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February 27, 2024

The Role of the International Community in the Haitian Crisis

Port au Prince

Haiti has descended into chaos since the assassination of President Jovenel Moïse in July 2021. The government has lost legitimacy, and gangs now rule much of the country. The country’s political elites seem stuck in a debate about the best path to hold new elections and restore the legitimacy of the government. The effect of the assassination was compounded by a strong earthquake that hit southern Haiti in September 2021, as well as by the impact of the Russia-Ukraine war that began in February 2022, which drove up food and fuel prices. Economic performance has been hobbled by these events. In October 2022, President Ariel Henry requested support from the international community to help local police forces restore order. The international community has reacted cautiously to this request, and the UN-approved Kenyan support mission to the island was blocked by a Kenyan court. The political and economic instability in Haiti has greater repercussions, becoming a breeding ground for instability to spread to the region. 

The Georgetown Americas Institute was pleased to invite you to a presentation of a background report on Haiti by Robert Rennhack, former deputy director of the International Monetary Fund’s Western Hemisphere Department, followed by a discussion with Ambassador Susan Page, professor of practice in international diplomacy at the University of Michigan, and Johnny Celestin, deputy director of the New York City Mayor’s Office of Minority and Women-owned Business Enterprises. Panelists addressed what might be the role of the international community on the road to achieve political, economic, and social stability.    

Featuring

Robert Rennhack is a senior advisor with International Capital Strategies. He worked for over 30 years at the International Monetary Fund (IMF), providing macroeconomic policy advice to emerging market countries. He has an extensive knowledge of the economic policy issues facing all emerging market countries in Latin America, with an emphasis on monetary policy, fiscal sustainability, and financial stability. Most recently, he served as deputy director of the IMF’s Western Hemisphere Department. In this position, he oversaw sizable credit lines to Mexico and Colombia and lending programs to several smaller countries. He also led the IMF’s preparations on contingency stabilization plans for Venezuela. Rennhack received his graduate training in economics from Yale University and his undergraduate degree from the University of Michigan.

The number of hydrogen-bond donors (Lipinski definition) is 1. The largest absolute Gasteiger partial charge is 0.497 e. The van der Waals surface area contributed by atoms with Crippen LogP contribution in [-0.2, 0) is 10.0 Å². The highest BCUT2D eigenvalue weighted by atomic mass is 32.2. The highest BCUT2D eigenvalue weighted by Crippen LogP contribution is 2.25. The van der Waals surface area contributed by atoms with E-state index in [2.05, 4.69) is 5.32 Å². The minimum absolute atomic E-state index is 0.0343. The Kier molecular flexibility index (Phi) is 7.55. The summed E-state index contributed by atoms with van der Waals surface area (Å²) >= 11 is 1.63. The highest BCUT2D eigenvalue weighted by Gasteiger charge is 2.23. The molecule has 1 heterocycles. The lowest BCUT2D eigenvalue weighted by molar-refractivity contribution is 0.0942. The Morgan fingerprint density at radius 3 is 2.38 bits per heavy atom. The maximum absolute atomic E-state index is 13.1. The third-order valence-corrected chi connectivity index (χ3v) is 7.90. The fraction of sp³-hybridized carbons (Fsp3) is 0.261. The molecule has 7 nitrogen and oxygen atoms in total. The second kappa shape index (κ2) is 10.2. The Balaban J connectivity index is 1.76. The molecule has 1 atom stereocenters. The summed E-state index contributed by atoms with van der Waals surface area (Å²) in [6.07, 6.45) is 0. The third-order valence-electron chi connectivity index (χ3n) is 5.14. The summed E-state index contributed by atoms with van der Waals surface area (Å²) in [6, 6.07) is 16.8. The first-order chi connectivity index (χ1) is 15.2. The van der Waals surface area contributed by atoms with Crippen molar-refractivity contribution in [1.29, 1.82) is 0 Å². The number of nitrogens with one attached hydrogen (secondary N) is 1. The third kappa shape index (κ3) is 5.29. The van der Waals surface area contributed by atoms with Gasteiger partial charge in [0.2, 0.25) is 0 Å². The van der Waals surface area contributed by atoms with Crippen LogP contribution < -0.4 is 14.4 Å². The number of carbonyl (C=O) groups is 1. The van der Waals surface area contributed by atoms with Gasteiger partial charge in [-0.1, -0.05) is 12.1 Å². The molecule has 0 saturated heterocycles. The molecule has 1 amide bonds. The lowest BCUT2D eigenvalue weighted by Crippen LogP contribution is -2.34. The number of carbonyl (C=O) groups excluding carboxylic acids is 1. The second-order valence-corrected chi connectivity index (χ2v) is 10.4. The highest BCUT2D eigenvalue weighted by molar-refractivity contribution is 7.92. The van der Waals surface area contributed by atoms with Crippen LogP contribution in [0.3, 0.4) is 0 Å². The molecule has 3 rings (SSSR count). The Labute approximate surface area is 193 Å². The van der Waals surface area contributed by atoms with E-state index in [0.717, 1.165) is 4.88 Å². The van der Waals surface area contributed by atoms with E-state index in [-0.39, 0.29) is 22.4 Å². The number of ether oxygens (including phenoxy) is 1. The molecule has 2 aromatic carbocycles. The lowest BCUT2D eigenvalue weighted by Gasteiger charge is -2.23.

Susan Page is a professor of practice in international diplomacy at the University of Michigan Gerald R. Ford School of Public Policy's Weiser Diplomacy Center and a professor of practice at the University of Michigan Law School. She has deep expertise in international relations, with her senior level roles including assistant secretary-general and special adviser on rule of law, global focal point review implementation, as well as special representative of the secretary-genera to the United Nations Mission for Justice Support to Haiti (MINUJUSTH). Page has also served as the first U.S. ambassador to newly independent South Sudan, U.S. chargé d’affaires to the African Union, deputy assistant secretary of state for African affairs, key adviser to the peace process that resolved Africa’s longest-running civil war through international mediation, head of rule of law programs for the UN, and a foreign service regional legal advisor and political officer in East, Central, and Southern Africa. Page earned a J.D. from Harvard Law School and an A.B. in English with high distinction from the University of Michigan.

Johnny Celestin is deputy director in the New York City Mayor’s Office of Minority and Women-owned Business Enterprises and faculty member at the Studley Graduate Program in International Affairs program at the New School University. Celestin is an entrepreneur, bridge builder, and activist committed to social change. He is an active member of various civil society organizations in Haiti and the United States. He serves on the board of Centre Haitien du Leadership et de l’Excellence (CLE), Sustainable Organic Integrated Livelihoods (SOIL), Defend Haiti’s Democracy (DHD), and Le Forum Haïtien Pour la Paix et le Développement Durable (FOHPDD). He is a social and political analyst and the co-host of Le Mo-Jo show.